Books: Parasyte Graphic Novel 2


It’s always a pleasure to pick up the second volume of a series you’ve had great expectations for and not feel like you’ve had the rug jerked out from under you. The first volume of Parasyte kicked off what promised to be a great premise, and the second volume doesn’t just rehash what we know; it boldly moves the story forward into new territory. Author and artist Hitoshi Iwaaki was clearly not content to just take the situation he’d set up and beat it to death, and I’m grateful as both a critic and a fan that he decided to stick his neck out a bit.

The second book deals with roughly three intertwined plot threads—school teen Shinichi’s relationship with the alien (?) parasite that’s cohabitating with him in his body; Shin’s mother falling victim to one of the parasites; and Shin’s on-again-off-again relationship with two different girls around his age. The first two are the most important, while the third is just a real-world leavener—a kind of bookend for the main action this time around, a reminder that the world outside of Shin’s increasingly bizarre life is at least halfway normal. Just because your arm’s been turned into a protean monster doesn’t mean you are going to automatically give up on feeling

“Normal”, though, is a relative term, and so is “human”. As Shin is quickly discovering, the metamorphic monster that’s taken over his hand and arm (which Shin has named “Migi”) is not only ignorant of the finer points of human society, but also quietly contemptuous of human morality. It thinks like a solitary predator: the idea of putting yourself at risk for the sake of protecting any other creature just seems, well, counterproductive. I guess Migi didn’t read the parts of Darwin’s Origin of Species where he pointed out that cooperation amongst and between different species was at least as useful for survival as competition.

As it turns out, Shin and Migi wind up having to cooperate to survive in a stupefyingly intimate way. When a parasite infests Shin’s mother and attacks his father, leaving him for dead, Shin is himself also caught off guard when “Mom” shows up and gets speared right through the heart and left for dead. (Shin is not able to completely put aside the fact that this thing looks like his mother, and may in fact still have some of her floating around in there.) With his host on the verge of death, Migi improvises to save them both—and does so in a way that bonds the two of them all the more tightly together.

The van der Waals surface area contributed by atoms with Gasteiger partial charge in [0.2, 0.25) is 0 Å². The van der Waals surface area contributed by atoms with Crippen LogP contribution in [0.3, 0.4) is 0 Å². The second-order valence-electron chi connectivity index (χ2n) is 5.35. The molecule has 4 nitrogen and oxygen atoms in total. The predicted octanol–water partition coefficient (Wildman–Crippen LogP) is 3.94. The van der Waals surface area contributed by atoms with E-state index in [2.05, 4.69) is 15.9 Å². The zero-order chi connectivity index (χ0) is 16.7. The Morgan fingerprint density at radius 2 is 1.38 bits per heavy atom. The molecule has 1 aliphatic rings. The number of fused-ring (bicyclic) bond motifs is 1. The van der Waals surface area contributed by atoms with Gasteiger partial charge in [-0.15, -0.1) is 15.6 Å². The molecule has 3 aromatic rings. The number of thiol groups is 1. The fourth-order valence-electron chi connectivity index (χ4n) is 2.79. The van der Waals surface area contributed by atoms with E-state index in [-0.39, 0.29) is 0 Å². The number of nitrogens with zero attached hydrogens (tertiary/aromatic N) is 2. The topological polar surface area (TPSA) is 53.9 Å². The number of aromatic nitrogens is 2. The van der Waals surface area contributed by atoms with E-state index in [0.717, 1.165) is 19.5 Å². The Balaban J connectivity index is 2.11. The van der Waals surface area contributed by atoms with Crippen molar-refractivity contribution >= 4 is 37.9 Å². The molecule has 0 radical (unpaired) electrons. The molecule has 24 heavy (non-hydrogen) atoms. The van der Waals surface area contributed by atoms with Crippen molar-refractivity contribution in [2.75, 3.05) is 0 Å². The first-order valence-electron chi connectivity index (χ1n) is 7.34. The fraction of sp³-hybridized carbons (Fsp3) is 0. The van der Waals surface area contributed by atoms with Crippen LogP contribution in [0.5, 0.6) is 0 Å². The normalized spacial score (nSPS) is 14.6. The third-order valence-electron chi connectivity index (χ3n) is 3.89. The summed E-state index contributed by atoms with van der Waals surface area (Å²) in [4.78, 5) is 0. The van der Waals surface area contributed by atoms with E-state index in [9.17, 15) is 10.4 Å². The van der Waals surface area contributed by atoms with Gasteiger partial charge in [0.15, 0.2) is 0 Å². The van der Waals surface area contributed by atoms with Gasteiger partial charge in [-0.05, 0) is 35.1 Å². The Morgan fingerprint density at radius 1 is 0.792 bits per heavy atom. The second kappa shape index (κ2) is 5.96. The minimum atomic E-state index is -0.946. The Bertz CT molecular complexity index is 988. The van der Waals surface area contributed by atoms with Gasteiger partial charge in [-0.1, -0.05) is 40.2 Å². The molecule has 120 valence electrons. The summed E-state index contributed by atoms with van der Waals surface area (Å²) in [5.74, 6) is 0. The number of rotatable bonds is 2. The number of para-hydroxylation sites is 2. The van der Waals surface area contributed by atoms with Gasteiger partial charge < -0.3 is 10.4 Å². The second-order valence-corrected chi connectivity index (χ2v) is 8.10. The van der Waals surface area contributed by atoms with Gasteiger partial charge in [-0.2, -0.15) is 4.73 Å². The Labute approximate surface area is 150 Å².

Other surprises await both of them. While hot in the trail of the Mom-parasite, Shin runs into another “half-infected”: a man with a parasite that only managed to take over the lower half of his face. The scene where both man and parasite try to explain their predicament is a great example of the way the series integrates dark humor into the goings-on: when the parasite won’t shut up, the man angrily whips out a notepad and scribbles LET ME TALK to get his (its?) attention. And like Migi, this other parasite sees human emotion and behavior as oddly incomprehensible, full of traits that would be completely contrary to an organism’s survival—like weeping for the dead, or balking at the sight of something that only looks like your mom.

Back in the first book, one of the possible directions for the story hinted at was how Shin was going to be forced to deal with other parasites that had infiltrated society. The second book brings another wrinkle to that formula: how ordinary people have to deal with Shin, especially when they can sense (without knowing what, exactly) that something about Shin is … different. Near the end of the book Shin almost tips his hand too much, when he uses some parasite-imbued strength to teach a bully a lesson. A pretty obvious development, sure, but Iwaaki adds another layer to the goings-on by having the whole thing unfold with Shin providing running mental commentary about why anyone would be dumb enough to bother with something as tiresome as beating another person up. Whether he realizes it or not, he’s already operating on a different plane than his “fellow” humans—and I suspect we’ll see that put a little more thoroughly to the test when Shin has to reconcile the parasite side of himself with the part that’s still interested in doing things like dating girls. That is, if they don’t back away from him in a cold sweat first.

Now that I’ve got the second volume behind me, Parasyte is shaping up not as a gore parade but something smarter and more tightly controlled: a story about someone doing his best not to lose his humanity in an adverse situation. That’s far more inherently interesting to me than just working out different creative ways to dump someone’s guts on the floor.


Tags: Japan manga review


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This page contains a single entry by Serdar Yegulalp in the categories Books, External Book Reviews, published on 2007/11/11 00:17.

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